The theme of redemption is a multi-layered one in this film. The incarcerated youth who through the efforts of their "coach" find new life, the "coach" himself who finds an opportunity to forgive, and the system itself find opportunities for redemption. Surprise number five: I enjoyed a football movie ... although, as I said, it really wasn't as much about football as about the salvaging of precious, though misguided, young adolescent male lives.
The second scene I found so moving involves the coach's mother, whom we observe through the film as she leaves behind her life due to a terminal illness. In one of their final conversations, the coach hears these words from his mother: "You are my greatest achievement in life. I have raised a good man." I am still struck by the powerful simplicity of her words. Surprise number six: My greatest achievement in life will be raising good men and women. There are so many things I wish to accomplish in my life. Perhaps that need is all the more aching these days as my 42-year-old consciousness reaches the mid-point of its life. But perhaps if the final words slipping from aged, parched lips on that day long in the future could be: "You [my children] are my greatest achievement. I have raised good men and women" I will find fulfillment.
There is little else that is so foundational to the "good life" as children who have been redeemed from histories of neglect, abuse and hopelessness. In the midst of day-to-day living with ten children I forget this truism that a very wise woman repeats to me as a mantra: "We don't parent for joy now. We parent because it's the right thing to do; the joy will come later."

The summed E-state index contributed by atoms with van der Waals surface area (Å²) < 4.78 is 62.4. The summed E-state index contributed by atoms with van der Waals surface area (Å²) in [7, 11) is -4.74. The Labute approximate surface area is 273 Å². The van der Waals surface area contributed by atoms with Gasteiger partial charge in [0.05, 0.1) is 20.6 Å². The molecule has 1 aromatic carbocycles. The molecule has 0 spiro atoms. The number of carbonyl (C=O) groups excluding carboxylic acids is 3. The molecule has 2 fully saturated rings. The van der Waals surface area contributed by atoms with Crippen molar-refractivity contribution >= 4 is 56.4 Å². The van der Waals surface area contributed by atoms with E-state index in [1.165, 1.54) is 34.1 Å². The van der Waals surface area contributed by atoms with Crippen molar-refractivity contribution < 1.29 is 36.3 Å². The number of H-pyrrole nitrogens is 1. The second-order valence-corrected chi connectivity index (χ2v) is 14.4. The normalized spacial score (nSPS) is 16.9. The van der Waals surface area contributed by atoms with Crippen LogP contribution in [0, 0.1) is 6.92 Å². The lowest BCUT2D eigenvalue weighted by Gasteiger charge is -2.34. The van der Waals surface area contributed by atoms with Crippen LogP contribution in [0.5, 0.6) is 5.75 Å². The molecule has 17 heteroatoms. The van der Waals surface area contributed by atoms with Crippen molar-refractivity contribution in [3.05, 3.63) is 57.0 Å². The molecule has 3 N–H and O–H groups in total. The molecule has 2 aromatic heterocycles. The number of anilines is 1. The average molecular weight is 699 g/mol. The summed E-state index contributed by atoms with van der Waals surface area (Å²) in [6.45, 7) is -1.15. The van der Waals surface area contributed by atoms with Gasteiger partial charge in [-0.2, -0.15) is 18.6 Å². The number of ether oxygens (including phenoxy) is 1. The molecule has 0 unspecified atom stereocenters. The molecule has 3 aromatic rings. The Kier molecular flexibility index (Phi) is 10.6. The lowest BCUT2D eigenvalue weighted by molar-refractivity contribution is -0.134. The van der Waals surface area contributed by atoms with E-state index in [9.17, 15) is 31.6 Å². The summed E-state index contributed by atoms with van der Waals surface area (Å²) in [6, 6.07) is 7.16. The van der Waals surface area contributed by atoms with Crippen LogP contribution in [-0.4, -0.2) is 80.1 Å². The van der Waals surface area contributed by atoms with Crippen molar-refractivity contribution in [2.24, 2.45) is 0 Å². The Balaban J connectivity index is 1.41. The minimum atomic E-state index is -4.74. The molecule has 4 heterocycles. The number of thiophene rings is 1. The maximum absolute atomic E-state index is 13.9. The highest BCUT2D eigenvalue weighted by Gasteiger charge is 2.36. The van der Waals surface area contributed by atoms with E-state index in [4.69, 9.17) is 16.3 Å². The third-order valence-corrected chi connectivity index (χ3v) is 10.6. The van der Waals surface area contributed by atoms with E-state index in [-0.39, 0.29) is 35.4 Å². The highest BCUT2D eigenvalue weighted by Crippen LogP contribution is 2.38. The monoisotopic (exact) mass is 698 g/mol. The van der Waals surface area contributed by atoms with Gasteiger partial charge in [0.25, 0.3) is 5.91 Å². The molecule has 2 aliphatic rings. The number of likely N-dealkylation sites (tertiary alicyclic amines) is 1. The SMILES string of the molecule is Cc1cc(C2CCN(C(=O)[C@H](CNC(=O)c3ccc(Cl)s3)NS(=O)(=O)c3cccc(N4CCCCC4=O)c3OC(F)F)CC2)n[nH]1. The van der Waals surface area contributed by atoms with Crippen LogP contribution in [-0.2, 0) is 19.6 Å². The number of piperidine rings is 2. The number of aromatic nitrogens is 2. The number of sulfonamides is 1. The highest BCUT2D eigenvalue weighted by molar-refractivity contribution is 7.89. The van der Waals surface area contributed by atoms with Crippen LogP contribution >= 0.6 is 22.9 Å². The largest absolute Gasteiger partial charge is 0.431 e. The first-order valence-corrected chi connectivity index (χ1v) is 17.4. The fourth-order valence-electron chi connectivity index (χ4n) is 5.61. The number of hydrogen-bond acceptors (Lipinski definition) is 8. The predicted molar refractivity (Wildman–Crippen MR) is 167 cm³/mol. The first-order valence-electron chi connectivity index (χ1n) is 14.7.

As we left the theater and traveled back to Kyle's apartment (where Mike will spend the night with his older brother whom he has loved and respected from the beginning) I was tempted to say a lot. I wanted to tell Mike that I was as proud of him for completing his Thistledew program as the coach in the movie had been proud of his "boys" for bonding together as a team. I wanted to remind Kyle of just how much Mike idolizes him and how the night they have together could be an opportunity to reinforce good values. I wanted them to realize how fortunate all humans, and especially they, have to experience "redemption."
The more I thought about it, the more I realized that post-movie moralizing is irritating and counterproductive for late-adolescent males. There are moments that a father and two sons spend together that are better left unanlyzed and unprocessed, so that the raw material of the evening can be subliminally digested without parental intrusion. And so, the final and number seven surprise: sometimes it's better to simply say nothing at all.